THE CASE FOR EARLY EDUCATION HAS NOT BEEN MADE (& HOW TO CHANGE THAT!) Early educators could be excused for feeling a little frustrated these days. It really shouldn’t be this way, but they still feel like they have to constantly justify the value of early childhood education and cheer for others who do likewise.
Voices From The Village – Richard Edward Gonzales, Jr. Richard Gonzales is a lead teacher at the University of California Santa Barbara (UCSB) Early Childhood Care and Education Services Center. He has been teaching in ECE for five years and recently led a session at the 2nd Annual SALSA Learning Stories Conference entitled “Voices from the
Deborah McNelis is an award winning author of Naturally Developing Young Brains and the Neuro-Nurturing Interaction Series and founder of Brain Insights. She has devoted her life to helping adults make a positive impact on children’s development. This is a review of her recent webinar with Educa. You ARE Making a Difference Deborah began her webinar
Teacher-Family Collaboration, The New Normal? I work for Educa, a company that encourages best practices in the early education sector. Educa is out of New Zealand where it’s commonplace to not only self reflect, observe and grow as individuals but also as educators. People are encouraged to “live to learn” as opposed to “learning to
Social and emotional skills benefit from effective parental engagement So, while the educator in the case study ticked all the boxes to meet the quality standards there was something significant missing: a “sense of the parent as having agency, of being more than a recipient of the opportunities provided by the teacher,” said the researchers.
“We cannot punish a child for making mistakes. To do so would be to punish them for being children.” -Jayne Mallin Recently Educa hosted a webinar entitled Positive Responses to Children’s Behavior – an outline of Guidance Approach in early childhood education by Jayne Mallin, a New Zealand based educator and home-based early childhood centre coordinator.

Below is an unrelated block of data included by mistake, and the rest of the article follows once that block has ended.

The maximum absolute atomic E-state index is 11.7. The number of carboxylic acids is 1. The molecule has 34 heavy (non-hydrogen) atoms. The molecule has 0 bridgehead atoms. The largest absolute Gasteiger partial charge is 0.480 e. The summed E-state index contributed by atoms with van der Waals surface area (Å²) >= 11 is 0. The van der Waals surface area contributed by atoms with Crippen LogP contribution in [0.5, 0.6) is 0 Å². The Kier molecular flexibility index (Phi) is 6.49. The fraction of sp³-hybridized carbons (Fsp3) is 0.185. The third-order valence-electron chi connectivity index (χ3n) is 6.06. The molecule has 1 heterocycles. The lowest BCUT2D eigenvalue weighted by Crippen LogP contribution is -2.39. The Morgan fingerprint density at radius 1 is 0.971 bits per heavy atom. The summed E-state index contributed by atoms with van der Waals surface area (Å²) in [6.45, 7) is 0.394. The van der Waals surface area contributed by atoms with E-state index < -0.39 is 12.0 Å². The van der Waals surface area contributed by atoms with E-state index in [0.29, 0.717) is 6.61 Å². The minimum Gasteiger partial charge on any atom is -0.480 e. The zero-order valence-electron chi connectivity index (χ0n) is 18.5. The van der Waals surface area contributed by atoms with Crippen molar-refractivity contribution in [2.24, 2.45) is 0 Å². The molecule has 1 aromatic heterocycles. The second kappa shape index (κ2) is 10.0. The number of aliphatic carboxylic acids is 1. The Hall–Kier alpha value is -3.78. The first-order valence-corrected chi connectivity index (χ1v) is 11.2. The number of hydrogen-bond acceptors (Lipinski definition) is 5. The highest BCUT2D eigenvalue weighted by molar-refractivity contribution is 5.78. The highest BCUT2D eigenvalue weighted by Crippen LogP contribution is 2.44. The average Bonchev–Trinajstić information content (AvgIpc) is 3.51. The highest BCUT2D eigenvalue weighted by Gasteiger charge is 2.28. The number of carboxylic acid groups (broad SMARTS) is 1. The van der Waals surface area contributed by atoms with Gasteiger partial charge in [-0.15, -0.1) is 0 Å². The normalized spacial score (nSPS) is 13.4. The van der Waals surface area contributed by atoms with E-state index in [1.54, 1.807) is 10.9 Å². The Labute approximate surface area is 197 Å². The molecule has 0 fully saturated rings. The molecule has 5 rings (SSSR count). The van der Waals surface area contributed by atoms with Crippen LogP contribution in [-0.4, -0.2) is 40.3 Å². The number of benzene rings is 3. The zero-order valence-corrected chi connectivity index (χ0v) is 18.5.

Make it about the child, using learning stories Assessments can be time-consuming with unclear benefits. Or they can be life-affirming and precious for teachers, families and children. Many early educators around are not fond of documentation, defined here as assessments with supporting evidence. They see documentation as: Time-consuming, Of questionable value for helping learning outcomes,
Or How Does Early Education Get Some Respect?! In her recent article for the New York Times, Why the U.S. Has Long Resisted Universal Child Care, Claire Cain Miller discusses motherhood and professional child care as if they are equivalent. They are not. Most child care services have trained professionals. They make daily contributions to
The Fight Over Food Play “Mei did not understand why the children were playing with rice. At home, her mom cooks rice for meals. She refused to play with these children because they were playing with rice. She knew that rice was for eating, not for playing.” “No food, no glitter, recycled paper or cardboard,
Benefits, Method and Tips – Jane Warnock Explains “Teaching as Inquiry ultimately benefits self and puts you in the forefront in ‘what you do’ that benefits the children. It should be part of your day, not an addition to what you already do.” In New Zealand, teachers are required to undergo an annual appraisal process,